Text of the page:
These decisions have confirmed that it will be fairly easy for patentees to satisfy the innovative step requirement and in turn, it will be fairly difficult for opponents to successfully challenge the validity of an innovation patent on the basis of lack of innovative step. This places the owners of Australian innovation patents in a solid position when seeking to protect and enforce their patent rights in Australia and, combined with the numerous other strategic benefits offered, provides a strong incentive for patentees to seek innovation patent protection.

Comparison of Australia's standard and innovation patent systems

Standard patents Innovation patents
Term Up to 20 years, if annual fees paid (or up to 25 years for pharmaceutical patents) Up to eight years, if annual fees paid (no extension possible)
Subject matter Human beings and the biological processes for their generation are not patentable inventions Same as for standard patents, with the additional exclusion of plants and animals, and the biological processes for the generation of plants and animals
Number of patent claims Any number of claims Up to five claims
Patentability requirements Be new, useful and involve an inventive step Be new, useful and involve an innovative step
Invention must not be obvious Yes No

Mandatory substantive examination prior to grant. The relevant requirements of the Patents Act 1990 (Cth) must be met before a standard patent is granted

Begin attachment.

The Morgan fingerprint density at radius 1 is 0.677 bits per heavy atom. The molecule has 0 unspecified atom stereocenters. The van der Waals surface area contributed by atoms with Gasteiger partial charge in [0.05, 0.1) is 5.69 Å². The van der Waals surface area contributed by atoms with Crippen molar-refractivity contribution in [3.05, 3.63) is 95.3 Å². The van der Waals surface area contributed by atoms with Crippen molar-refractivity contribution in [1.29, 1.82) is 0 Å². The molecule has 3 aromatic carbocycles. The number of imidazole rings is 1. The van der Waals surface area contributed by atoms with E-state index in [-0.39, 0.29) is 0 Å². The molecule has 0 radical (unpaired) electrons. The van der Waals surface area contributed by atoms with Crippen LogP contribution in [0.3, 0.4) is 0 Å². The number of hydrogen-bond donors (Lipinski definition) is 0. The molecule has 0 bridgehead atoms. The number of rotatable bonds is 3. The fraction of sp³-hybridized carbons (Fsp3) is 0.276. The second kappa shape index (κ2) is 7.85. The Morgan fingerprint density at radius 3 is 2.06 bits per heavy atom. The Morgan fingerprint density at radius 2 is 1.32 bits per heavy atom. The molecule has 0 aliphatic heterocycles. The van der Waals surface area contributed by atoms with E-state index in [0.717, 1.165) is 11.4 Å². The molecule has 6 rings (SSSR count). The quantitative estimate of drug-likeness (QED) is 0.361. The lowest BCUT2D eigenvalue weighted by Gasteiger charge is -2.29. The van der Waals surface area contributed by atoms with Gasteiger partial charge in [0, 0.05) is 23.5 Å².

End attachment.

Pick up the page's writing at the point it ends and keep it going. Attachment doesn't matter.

Examination can only be requested by the applicant

Optional, but cannot be enforced until examined. Examination can be requested by the applicant or any third party
Certification N/A Optional
Opposition Pre and post grant Only post grant
Timing to grant Typically two to four years from filing Typically one to three months from filing

Review of innovation patent system

The innovation patent is currently undergoing a series of reviews. In 2012, IP Australia released an "Innovation Patent System Consultation Paper" to invite public comment on a proposal to amend the Patents Act 1990 (Cth) to raise the patentability threshold for innovation patents to the same level of inventiveness as required for standard patents. The Australian Council on Intellectual Property is also in the process of conducting a review of the innovation patent system, and an options report is expected to be published in late 2013.

What these reviews highlight is that there are clear commercial advantages to be gained for inventors in pursuing protection under the innovation patent system as it currently stands.

© DLA Piper

This publication is intended as a general overview and discussion of the subjects dealt with. It is not intended to be, and should not used as, a substitute for taking legal advice in any specific situation. DLA Piper Australia will accept no responsibility for any actions taken or not taken on the basis of this publication.

DLA Piper Australia is part of DLA Piper, a global law firm, operating through various separate and distinct legal entities. For further information, please refer to